Pat brings out a surprise - HOT chocolate - and pours me a cup. It is meant for a summit celebration; but the circumstances call for it now. It feels so good going down but I don't enjoy it because I am too overwhelmed by the situation. The sense of heat never reaches my toes. But the act of kindness does not go unnoticed.

"I think we should go back down," Pat says. I start to cry. I am not one to turn around, to give up. We've had lots of tough moments in our hiking adventures this year and I never considered turning around. But I know she is right and I don't even fight it. Pat gives me a hug full of warmth and understanding and, in spite of my vulnerability, I let myself feel the friendship.

We start down. I had not realized it was so steep coming up, but it feels sheer and slippery going down. I have no feeling in my feet so it is hard to place them carefully and I just don't care. I am in survival mode, just taking a step at a time. I'm beating myself up mentally every step I take. Why can't I be stronger, like Pat? I ask myself. Why can't I just keep climbing? I feel emotionally and physically weak. I stop on the trail and concentrate on moving my toes and trying to feel something.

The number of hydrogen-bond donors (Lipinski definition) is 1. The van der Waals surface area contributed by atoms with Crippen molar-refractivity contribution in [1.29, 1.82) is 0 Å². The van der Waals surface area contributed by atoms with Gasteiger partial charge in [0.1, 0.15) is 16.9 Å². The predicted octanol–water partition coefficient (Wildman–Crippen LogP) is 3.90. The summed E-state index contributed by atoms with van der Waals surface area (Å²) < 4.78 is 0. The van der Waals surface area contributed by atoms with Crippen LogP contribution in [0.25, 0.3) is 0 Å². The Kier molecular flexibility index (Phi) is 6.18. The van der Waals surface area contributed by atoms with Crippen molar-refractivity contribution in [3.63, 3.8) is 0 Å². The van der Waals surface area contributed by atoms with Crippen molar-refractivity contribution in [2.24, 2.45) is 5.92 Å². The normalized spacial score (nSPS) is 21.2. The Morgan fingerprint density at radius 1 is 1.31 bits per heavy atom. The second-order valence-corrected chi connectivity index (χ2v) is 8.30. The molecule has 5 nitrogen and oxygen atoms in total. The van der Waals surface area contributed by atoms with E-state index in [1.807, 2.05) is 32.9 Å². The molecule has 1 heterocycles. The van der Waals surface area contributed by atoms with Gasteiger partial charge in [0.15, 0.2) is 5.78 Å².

"How do I know when it's time to stop and do something?" I ask Pat, grimacing.

"We need to stop now," Pat replies; calmly, clearly, with concern.

I sit down, we take off my boots and socks and Pat places my bare feet on her stomach - skin to skin.

"Pat, I'm angry, mad at myself, ashamed, embarrassed," I say through tears. I feel only concern and care from Pat, no judgment, no anger. I am touched by Pat's kindness and compassion and her ability to stay strong and focused.